So now, what if you have an existing Linux installation utilizing only a single partition and you want to do a fresh install while keeping your data safe?
Of course, you could just back your data up to a large external hard drive, but not everyone has one at their disposal. In this case, what you could try is resizing your root partition, create a new partition for /home and copy your personal data to it before starting the upgrade. Then, just run through the installation as usual. This is, of course, only if you have enough space to resize. If not, you may still require an external drive, at least temporarily, to copy your data to before starting the installer.
If you want to make use of multiple partitions on a new eRacks system purchase, just ask for it during your order. This way, your system will be ready when the next OS update rolls around!
Matt June 27th, 2008
Have you ever needed to backup the contents of one or more filesystems to another machine, yet you only had a single hard drive in the machine being backed up and found that you lacked the temporary disk space necessary to create your backup before shuttling it across the network to its final destination?
As an example, when I backup my laptop, I have too many gigabytes of data to realistically store my data on DVD-R’s, and my only option is to create a tarball of the root filesystem and store it on another machine on my network. The problem is that if I try to create a backup of my laptop’s contents, I find that the resulting tarball backup is too large to fit on the hard drive along with all the data.
One solution that I’ve found to this problem is to avoid storing the backup on the source machine altogether. Through stdin and stdout, along with the magic of *NIX pipes, we can stream the data in realtime over to its destination, and only then write it to disk.
Before we begin, it is very important to note that in most situations, you’ll have to boot into another environment and manually mount your partition before proceeding, particularly when dealing with an operating system’s root filesystem. Otherwise, not only will tar choke on certain directories like /proc and /dev, the contents of the disk will also continue to change as the backup is being made, leading to inconsistencies between the data on your filesystem and the data in the backup.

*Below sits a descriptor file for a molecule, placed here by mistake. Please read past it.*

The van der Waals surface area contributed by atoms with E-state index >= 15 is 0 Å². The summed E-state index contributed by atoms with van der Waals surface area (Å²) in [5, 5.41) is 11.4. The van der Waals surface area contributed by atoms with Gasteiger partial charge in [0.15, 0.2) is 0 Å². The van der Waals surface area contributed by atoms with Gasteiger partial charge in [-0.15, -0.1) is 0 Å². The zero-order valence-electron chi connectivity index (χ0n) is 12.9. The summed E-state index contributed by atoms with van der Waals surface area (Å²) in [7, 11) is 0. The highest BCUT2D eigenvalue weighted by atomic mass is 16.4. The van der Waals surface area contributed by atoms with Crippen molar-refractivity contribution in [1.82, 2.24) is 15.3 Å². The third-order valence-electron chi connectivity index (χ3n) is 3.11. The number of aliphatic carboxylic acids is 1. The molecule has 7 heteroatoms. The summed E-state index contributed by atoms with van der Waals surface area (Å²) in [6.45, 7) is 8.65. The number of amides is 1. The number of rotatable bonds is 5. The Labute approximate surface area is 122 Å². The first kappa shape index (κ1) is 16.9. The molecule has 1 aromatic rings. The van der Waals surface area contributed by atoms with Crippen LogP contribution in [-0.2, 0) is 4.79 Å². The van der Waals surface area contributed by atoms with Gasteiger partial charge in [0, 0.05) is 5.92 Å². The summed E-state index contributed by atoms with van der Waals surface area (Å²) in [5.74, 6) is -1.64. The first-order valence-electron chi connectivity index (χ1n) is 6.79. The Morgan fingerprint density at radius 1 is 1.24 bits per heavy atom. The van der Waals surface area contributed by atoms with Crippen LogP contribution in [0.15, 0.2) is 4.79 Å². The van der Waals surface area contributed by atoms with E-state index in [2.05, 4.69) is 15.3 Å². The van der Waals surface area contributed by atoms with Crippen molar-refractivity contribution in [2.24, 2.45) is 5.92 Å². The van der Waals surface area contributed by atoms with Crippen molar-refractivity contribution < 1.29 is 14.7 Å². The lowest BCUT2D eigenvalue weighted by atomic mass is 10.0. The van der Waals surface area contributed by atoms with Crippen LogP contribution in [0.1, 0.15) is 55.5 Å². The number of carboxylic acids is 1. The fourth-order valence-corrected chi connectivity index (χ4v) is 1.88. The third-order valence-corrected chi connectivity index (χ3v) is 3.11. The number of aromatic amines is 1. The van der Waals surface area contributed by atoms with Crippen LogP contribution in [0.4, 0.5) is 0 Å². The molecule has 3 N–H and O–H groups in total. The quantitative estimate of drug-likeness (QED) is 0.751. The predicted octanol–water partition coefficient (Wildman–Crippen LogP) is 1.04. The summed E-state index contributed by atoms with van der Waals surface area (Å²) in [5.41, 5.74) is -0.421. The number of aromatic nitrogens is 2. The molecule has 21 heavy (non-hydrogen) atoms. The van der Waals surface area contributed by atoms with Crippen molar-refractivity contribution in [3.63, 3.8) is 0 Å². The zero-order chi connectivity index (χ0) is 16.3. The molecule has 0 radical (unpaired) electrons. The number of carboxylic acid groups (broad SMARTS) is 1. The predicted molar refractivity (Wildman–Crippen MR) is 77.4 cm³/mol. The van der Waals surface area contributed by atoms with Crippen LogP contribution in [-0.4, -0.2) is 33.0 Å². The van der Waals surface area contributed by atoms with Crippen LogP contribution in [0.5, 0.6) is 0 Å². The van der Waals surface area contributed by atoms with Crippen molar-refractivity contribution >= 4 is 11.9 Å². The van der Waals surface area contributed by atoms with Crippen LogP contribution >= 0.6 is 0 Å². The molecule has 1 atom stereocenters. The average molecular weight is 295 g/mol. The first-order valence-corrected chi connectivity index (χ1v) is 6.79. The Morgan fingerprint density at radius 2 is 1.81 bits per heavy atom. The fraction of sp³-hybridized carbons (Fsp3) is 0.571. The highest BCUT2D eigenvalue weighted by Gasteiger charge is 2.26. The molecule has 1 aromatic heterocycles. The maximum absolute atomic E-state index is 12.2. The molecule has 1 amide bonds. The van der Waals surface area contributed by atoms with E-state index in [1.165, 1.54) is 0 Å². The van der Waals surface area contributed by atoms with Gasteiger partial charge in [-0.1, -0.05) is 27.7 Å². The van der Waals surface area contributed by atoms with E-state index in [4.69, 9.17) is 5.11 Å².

With that in mind, assuming that you have ssh installed and configured correctly on both the source and destination computers, you can create a backup with the following commands (as root):
#tar -jcvp | ssh username@destination “cat > /path/to/backup.tar.bz2”
If you prefer to use gzip as opposed to bzip2, replace the above tar command with the following:
#tar -zcvp | ssh username@destination “cat > /path/to/backup.tar.gz”
Now, let’s say that you’ve created a new partition and want to restore a previous backup. Again, assuming that ssh is configured properly on the source and the destination machines, and assuming that you’ve mounted your partition, you would recover your backup with the following commands (again, as root):
#ssh username@destination “cat /path/to/backup.tar.bz2” | tar -jvxp
If the backup is a gzipped archive, then replace the above tar command with the following:
#ssh username@destination “cat /path/to/backup.tar.gz” | tar -zvxp
Note that the user specified by ‘username’ above should have read/write permissions on the directory where the backup is to be stored for this procedure to work.
The astute reader will probably notice the missing -f option, which one usually passes to tar. The reason for this is that it tells tar to write its data to, or read its data from, a file. However, by ommitting it, we tell tar to send its output to stdout, or to receive its data from stdin when reading from an archive, which allows us to make use of pipes. It’s situations like these where the power of *NIX really shines!
james May 28th, 2008
Posted In: Backups